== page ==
As believers we’ve received countless spiritual healings from God: through our baptism, through our sacramental life, and through our prayers. Grace sustains and restores us. Let’s get out of any spiritual rut we might find ourselves in today and praise and thank God for all his blessings, big and small.

Readings: Wisdom 6:1–11; Psalm 82:3–4, 6–7; Luke 17:11–19.

32nd Week in Ordinary Time, Tuesday

Everyone likes recognition for the work they do; some people even crave it, but Our Lord in today’s Gospel encourages us to be content with the fact that we’ve been able to serve another and perform our duties. There are many people in the world who’ll never get Employee of the Month, but who have done their work well. If that moment of recognition comes, Our Lord tells us what our attitude should be: humility. If recognition is the motivation for our service, it’s no so much service as trying to climb the social or career ladder, and that can lead to a false sense of entitlement that makes us frustrated when we should just be focusing on doing our job.

Sometimes service without recognition is hard. In the First Reading Our Lord reminds us that the souls of the virtuous suffered trials, sometimes apparent disaster, but in the end they were in the hand of God and shined, full of grace and mercy. We shouldn’t worry so much about receiving recognition; in the end Our Lord will give us the recognition we deserve as the good and just God that he is.

Let’s focus today on being useful servants who do their duty and not so much on being Employee of the Month. If we do, maybe we’ll get both. It’s in the Lord’s hands.

Readings: Wisdom 2:23–3:9; Psalm 34:2–3, 16–19; Luke 17:7–10.

32nd Sunday in Ordinary Time, Cycle B

In today’s readings we see a parallel between the First Reading and the Gospel: the generosity of a widow who shows faith and hope. In the First Reading Elijah asks for a handout while Israel is suffering an extended drought. The widow doesn’t disagree, she simply thinks she’d have to choose between her, her son, or Elijah: one would starve to death for the sake of another, and ultimately as well. Elijah gives her an opportunity in faith to trust in the Lord’s Providence: she’ll be provided for until the drought ends for her generosity. She provides for her son and helps the Lord through helping Elijah and everything works out.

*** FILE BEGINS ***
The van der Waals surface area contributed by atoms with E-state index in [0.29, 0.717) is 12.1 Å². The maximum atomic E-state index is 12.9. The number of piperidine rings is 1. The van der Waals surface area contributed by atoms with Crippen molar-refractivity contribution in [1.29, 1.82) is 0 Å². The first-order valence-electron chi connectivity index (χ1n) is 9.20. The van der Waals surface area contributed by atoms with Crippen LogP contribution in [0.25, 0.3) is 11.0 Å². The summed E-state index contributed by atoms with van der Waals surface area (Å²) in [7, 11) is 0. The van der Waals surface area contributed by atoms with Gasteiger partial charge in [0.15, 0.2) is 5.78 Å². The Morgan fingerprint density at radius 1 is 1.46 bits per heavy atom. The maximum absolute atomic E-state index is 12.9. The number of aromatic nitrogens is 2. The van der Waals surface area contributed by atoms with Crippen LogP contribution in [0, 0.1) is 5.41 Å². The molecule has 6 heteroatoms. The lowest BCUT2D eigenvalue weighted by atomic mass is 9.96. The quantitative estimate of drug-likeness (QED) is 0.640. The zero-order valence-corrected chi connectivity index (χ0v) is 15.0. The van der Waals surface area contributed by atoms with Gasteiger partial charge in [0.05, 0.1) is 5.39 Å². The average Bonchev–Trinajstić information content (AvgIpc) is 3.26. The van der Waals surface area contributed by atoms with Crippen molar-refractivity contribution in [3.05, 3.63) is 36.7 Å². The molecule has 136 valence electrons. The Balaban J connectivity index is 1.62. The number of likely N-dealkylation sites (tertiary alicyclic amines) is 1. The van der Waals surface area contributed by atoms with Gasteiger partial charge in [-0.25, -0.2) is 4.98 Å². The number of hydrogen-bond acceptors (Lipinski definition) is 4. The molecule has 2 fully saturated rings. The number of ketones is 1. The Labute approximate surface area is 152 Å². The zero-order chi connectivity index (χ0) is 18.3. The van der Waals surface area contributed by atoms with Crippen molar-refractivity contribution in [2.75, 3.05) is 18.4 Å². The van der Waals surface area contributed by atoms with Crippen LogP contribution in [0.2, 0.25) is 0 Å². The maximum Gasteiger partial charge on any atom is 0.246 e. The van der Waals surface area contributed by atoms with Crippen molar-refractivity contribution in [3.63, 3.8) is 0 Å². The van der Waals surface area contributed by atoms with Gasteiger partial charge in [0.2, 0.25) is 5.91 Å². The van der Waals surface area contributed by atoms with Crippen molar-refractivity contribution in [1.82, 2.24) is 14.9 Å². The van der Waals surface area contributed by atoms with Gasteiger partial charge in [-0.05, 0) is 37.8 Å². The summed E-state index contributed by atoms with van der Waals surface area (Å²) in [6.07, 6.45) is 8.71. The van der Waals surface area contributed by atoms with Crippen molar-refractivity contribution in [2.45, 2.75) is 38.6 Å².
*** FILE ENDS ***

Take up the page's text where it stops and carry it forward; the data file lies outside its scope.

In the Gospel Our Lord is moved by the generosity of a poor widow who gives all she has to the Temple treasury. She sacrifices her livelihood for the sake of giving alms, and no one notices her, because the amount seems so insignificant. It’s not insignificant to her, which is why it is so generous. She’s not doing it for good public relations, as the rich men are doing out of their surplus. She’s not even negotiating like Elijah and the widow in the First Reading. Little does she know that God himself is looking upon her sacrifice with contentment through the eyes of the Son, and making it an example for the disciples to follow.

We all know the expression “give ’til it hurts”; if we put a little of our comfort and livelihood on the line in giving, whether time, talent, or treasure, Our Lord sees and will bless us, even if the world doesn’t. Let’s be generous today in sharing what we have with others, knowing if we take care of others Our Lord will take care of us abundantly.

Readings: 1 Kings 17:10–16; Psalm 146:7–10; Hebrews 9:24–28; Mark 12:38–44. See also 9th Week in Ordinary Time, Saturday.